Nepali literature has a proud tradition of social engagement and aesthetic experimentation” writes Manjushree Thapa at the opening of The Country Is Yours. Here, in 189 pages is a sampling of works by 49 contemporary Nepalese writers and poets. Three-quarters of the selections are poems, some long, some short, all with a message – sometimes clear, sometimes obscure. The rest are intriguing and often provocative short stories.
The collection was selected and translated by Kathmandu’s Manjushree Thapa, author of Forget Kathmandu (a narrative nonfiction reflection on the recent insurgency), Tilled Earth (short stories) and The Tutor of History (a novel).
The Country Is Yours begins with a brief introduction to the history of Nepali literature, which in its modern form began in the 1930s and 1940s, largely by writers in exile in India. It grew during Nepal’s brief tryst with democracy in the 1950s, but was thwarted during the Panchayat era of absolute monarchy, beginning in the 1960s. From then until the People’s Movement of 1990, which heralded a revival of democracy, writers circumvented state censorship in ways reminiscent of their predecessors’ tactics under Rana era suppression of the literary arts during the century ending in 1951 – by subtle parody, abstraction, obfuscation, analogy and understatement.
Thapa identifies this collection “as an introduction to contemporary voices” after 1990, the year in which democracy was reinstated and Nepalese arts and letters began to open up again. She then proceeds to guide her readers through four themes, or sections.
First up is The Perplexity of Living. “The works in this section,” Thapa suggests, “reflect on the immense perplexity of living in a rapidly altering society where all the old certainties have been destabilized.” About section 2, The Right to Desire, she points out that “To desire love is human, and to act on that desire is a long-suppressed right that comes, here, into frank articulation.” “The political upheavals of our times find expression” in section 3, The Imminent Liberation, in Nepal’s desire to see democracy work. “The tone in this section is angry, urgent”, she says. She notes how democracy has empowered Nepal’s writers; nonetheless, she says, “We can see its breaches and malfunctions.” In the final section, Visions, the various authors “do not so much offer critiques as solutions, be these solutions inspired by visions for social or political action or for private psychological epiphanies.” Yet, she concludes, “day by day, as we come unshackled through the expression of ourselves, we learn how to move closer to liberation.”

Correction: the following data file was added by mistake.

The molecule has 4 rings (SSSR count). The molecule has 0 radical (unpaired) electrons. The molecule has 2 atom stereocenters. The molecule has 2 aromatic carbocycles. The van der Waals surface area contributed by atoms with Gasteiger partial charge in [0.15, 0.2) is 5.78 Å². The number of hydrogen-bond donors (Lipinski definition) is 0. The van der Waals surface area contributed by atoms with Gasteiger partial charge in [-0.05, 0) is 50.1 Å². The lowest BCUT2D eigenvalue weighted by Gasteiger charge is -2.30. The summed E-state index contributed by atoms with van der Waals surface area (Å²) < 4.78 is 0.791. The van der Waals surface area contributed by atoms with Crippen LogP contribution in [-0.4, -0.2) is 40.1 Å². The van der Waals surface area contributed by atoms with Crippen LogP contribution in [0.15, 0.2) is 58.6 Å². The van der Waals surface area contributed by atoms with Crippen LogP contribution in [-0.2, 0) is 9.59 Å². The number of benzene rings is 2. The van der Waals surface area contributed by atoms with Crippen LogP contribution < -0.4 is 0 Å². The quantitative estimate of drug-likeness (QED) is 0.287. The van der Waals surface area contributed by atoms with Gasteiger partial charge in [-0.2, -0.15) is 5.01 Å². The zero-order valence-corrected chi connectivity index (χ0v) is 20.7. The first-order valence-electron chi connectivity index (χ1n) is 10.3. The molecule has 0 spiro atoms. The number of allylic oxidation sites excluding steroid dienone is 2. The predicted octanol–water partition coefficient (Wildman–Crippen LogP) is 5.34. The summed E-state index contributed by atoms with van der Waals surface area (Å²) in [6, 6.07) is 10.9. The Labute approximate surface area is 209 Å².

The selections chosen for each section speak for themselves; Thapa has deliberately kept her interpretations and interventions to a minimum. Some titles are ambiguous, others quite revealing. Under The Perplexity of Living we find, for example, ‘The sting of the past’, a poem by Shailendra Sakar; ‘Hem Subba ate paan’, a short story by Dhruba Chandra Gautam; and ‘The women at the water tap’, a poem by Tirtha Shrestha: The women at the water tap / are more frolicsome than water / their lips move more rapidly / than the liquid lips / of water.
We also find Maya Thakuri’s well known ‘The Trap’, a provocative and disturbing short story on girl trafficking: “...Ram Bahadur kicked her, bellowing, ‘Eh, whore! What reason did you have to send my daughter with that stranger?’”
Some authors in the book are little known, and some are literary luminaries. The book ends with two well known Nepalese writers – Abhi Subedi with a poem entitled ‘I will speak’, and Indra Bahadur Rai with a short story entitled ‘A window’. In a way, the opening and repeated refrain of Subedi’s poem reflects to the whole intent and content of The Country is Yours:
I will speak
My expression –
a ripple of power
moving swiftly with the light...
The Printhouse, Kathmandu (and Penguin Books, India), 2009, 189pp. NRs 450 (IC 250). Available in local bookstores and on the Internet. Royalties from the sale of this book go to the non-profit Down’s Syndrome Association of Nepal.